He would gladly play for any other team that allowed him to keep a beard, rather than make top dollar and having to shave it off. A comfort signing with the Yankees is that you can be sure they're going to give you everything you want. They don't skimp people, whether it's because they have the resources to give you whatever you want or they're just very bad negotiators, you can be sure that you're going to get that extra year you want: The Yankees signed Ichiro Suzuki to a two year contract into his 40 year old season, just because he wanted it. Probably because of 3,000 hits too, but still. The Yankees will give you a no trade clause, like Mark Teixeira and Alex Rodriguez have. You know the Yankees aren't having any mid-season fire sales like the Miami Marlins. The Yankees will give you your own opt out clause so that you can play really well and then leave because you feel like New York isn't really your thing. CC Sabathia benefited from such a goodwill clause and got a really nice hunk of change.

There is literally no reason not to be a Yankee if you want to make the most money and get all the coolest things. Yet David Price is okay never being a Yankee because he doesn't want to shave his beard. Maybe it's more about having the freedom to do what you want and therefore relieving pressure, but if someone told me I needed to shave regularly if I wanted $100M+ I would absolutely do it, and I am notorious for being a lazy shaver (I'm scratching my face as I type this). David Price would want to get out of New York so he could get away from the chance at being a New York Yankee. That's the reality we live in today.

Even when it's not huge contracts being offered, players used to come to New York to win. Players held down on a non-contending team for a long time wanted a chance to contend in the playoffs, old veterans knew that it was their last shot at a title. But now that's kind of changed too as Scott Hairston passed on the Yankees so he could get a second year on his contract playing for the Chicago Cubs. Nate Schierholtz decided a $2M one year deal with the Cubs was fine as long as he got to start. No one is offering to sit on the bench so that they can possibly win a championship anymore.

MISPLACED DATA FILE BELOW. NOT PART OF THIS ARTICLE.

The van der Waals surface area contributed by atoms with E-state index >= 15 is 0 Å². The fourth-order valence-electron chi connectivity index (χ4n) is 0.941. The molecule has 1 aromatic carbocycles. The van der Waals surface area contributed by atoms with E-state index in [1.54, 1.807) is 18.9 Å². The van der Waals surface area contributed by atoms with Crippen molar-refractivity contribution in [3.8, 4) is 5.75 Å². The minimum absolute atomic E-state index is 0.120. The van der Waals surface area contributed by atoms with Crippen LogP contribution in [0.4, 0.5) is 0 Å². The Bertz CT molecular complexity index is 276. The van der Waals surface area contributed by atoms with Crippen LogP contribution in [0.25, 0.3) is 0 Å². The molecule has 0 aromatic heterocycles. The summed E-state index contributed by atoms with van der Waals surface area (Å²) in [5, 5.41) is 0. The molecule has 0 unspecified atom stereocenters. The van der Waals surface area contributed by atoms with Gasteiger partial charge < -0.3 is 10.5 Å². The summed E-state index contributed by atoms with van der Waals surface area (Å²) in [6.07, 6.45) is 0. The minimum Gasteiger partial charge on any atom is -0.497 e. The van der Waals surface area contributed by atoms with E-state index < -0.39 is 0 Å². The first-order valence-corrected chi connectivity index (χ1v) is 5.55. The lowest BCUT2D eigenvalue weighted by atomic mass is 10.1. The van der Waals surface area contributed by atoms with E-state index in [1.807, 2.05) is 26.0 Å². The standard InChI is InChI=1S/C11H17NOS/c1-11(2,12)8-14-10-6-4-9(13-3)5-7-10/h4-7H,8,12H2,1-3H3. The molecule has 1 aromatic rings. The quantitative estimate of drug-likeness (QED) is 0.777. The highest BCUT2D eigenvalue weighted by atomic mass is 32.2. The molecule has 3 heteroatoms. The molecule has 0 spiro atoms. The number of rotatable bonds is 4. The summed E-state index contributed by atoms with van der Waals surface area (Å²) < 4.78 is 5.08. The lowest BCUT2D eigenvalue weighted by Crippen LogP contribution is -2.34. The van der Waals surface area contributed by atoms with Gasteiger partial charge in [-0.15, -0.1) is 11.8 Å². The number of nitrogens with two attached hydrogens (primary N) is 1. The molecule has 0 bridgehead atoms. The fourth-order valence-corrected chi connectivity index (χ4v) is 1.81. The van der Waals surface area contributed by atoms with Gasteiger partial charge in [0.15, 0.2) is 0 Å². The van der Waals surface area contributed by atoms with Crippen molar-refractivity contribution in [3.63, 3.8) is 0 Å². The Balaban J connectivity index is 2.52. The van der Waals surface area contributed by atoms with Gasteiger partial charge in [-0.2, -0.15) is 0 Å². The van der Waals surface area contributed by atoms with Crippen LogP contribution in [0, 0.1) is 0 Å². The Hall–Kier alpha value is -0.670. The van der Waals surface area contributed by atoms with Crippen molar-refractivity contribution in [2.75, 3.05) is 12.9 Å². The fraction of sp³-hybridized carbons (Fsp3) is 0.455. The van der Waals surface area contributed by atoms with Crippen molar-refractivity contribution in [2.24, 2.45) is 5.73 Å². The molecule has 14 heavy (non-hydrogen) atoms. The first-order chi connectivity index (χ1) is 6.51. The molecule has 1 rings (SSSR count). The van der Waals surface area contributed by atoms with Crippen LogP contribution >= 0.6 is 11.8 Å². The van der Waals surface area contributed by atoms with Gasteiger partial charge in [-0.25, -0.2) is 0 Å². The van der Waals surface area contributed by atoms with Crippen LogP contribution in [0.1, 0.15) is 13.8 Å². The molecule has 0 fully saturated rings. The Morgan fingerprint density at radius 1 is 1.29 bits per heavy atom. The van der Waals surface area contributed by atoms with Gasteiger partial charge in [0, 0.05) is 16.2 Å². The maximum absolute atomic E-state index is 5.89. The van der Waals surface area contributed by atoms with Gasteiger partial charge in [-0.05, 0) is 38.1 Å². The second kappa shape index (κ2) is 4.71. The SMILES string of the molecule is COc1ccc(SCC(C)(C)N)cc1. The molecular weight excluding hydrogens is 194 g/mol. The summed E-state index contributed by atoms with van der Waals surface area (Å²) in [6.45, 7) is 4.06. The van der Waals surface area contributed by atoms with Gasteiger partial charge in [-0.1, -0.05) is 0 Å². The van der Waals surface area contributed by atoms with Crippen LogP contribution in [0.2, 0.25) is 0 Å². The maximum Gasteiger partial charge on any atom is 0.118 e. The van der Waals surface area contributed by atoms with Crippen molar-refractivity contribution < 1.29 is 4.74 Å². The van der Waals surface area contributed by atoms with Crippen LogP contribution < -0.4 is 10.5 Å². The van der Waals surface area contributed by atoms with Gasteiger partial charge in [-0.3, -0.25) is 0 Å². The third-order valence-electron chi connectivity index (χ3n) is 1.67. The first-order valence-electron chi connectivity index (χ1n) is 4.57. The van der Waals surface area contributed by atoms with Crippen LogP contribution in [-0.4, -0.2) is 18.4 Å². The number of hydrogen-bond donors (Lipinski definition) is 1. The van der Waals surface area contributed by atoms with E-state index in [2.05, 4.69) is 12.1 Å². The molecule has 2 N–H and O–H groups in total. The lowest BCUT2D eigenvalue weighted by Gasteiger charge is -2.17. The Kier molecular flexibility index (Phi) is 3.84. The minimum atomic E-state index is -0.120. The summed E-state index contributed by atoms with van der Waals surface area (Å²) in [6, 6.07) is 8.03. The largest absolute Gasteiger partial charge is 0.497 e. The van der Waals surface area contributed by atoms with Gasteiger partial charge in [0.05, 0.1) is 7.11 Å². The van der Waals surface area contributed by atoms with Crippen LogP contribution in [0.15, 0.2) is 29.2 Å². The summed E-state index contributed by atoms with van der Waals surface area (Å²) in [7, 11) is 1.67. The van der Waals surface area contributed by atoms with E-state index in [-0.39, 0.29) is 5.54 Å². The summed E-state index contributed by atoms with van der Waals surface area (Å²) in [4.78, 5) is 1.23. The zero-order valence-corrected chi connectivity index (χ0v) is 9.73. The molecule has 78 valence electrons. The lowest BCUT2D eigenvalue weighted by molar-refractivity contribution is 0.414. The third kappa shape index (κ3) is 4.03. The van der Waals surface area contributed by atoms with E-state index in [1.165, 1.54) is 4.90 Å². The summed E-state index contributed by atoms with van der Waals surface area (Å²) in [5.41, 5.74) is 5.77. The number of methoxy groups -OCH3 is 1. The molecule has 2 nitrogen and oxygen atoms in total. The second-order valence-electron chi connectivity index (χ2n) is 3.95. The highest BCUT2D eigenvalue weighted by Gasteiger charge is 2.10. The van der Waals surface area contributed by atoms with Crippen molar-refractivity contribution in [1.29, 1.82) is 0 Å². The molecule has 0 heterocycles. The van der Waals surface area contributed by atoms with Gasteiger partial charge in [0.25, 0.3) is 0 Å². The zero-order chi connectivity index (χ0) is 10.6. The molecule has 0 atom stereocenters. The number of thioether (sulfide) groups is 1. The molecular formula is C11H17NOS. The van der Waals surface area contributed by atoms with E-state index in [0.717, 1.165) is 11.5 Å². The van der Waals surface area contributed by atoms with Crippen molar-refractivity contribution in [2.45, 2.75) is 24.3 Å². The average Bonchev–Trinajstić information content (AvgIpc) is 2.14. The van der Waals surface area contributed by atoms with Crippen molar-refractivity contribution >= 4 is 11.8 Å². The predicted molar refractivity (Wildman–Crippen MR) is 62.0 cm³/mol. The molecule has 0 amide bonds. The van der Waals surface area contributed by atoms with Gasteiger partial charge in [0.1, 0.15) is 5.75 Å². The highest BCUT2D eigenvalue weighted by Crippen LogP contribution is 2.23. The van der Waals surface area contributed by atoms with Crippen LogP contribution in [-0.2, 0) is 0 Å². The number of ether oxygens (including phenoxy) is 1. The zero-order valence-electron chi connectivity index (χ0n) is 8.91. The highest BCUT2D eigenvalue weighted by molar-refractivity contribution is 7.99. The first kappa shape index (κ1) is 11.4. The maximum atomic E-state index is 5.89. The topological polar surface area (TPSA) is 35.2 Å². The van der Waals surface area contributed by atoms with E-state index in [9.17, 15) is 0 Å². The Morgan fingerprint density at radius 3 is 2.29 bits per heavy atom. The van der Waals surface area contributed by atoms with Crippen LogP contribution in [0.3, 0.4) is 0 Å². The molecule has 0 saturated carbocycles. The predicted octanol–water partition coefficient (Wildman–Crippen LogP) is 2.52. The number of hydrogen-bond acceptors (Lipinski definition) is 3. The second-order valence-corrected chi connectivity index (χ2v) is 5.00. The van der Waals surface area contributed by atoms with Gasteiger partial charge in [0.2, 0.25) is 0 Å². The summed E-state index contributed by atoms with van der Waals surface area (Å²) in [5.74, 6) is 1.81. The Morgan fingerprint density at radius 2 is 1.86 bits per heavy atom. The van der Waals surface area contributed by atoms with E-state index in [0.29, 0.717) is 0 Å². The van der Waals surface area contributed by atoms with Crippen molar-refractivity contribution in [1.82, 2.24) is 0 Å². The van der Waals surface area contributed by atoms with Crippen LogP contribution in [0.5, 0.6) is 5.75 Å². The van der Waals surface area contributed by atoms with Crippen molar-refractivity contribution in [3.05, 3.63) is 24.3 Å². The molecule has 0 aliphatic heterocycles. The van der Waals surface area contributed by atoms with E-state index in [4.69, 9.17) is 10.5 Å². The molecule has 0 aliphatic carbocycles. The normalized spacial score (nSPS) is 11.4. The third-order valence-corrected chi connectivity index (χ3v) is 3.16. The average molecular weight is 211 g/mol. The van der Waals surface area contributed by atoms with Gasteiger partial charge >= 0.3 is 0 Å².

At least the Yankees can still attract the old veterans that no one particularly wants. The Yankees have signed the likes of Travis Hafner, a man that has suffered from enough injuries that he hasn't played more than 100 games in a season, other than one year, since 2007. He wants a championship. Matt Diaz has been declining for years and Juan Rivera has never been very good. These are the ragtag players the Yankees are still able to attract.

Maybe it was okay to claim the Yankees as the best team ever and say silly things like everyone wants to be a Yankee back when the organization was on top of the world. Now, with the newly imposed budget, the declining talent of their biggest brand names, and a lack of clear dominance, players are starting to see that there is baseball life outside of New York. And that's fine. There always was one, but Yankee fans can't continue to pretend that we're the center of the baseball solar system, that all teams revolve around New York. It gives us a bad name. It makes the organization look bad, because they're a business, not an exclusive club, not the Hall of Fame. The best players can come from anywhere and it's okay if they want to stay there. Every team should have their own Derek Jeter. It's time that we buy into a new marketing vision besides "27 Ringz" and the legacy of Lou Gehrig and the Babe. Things are different now.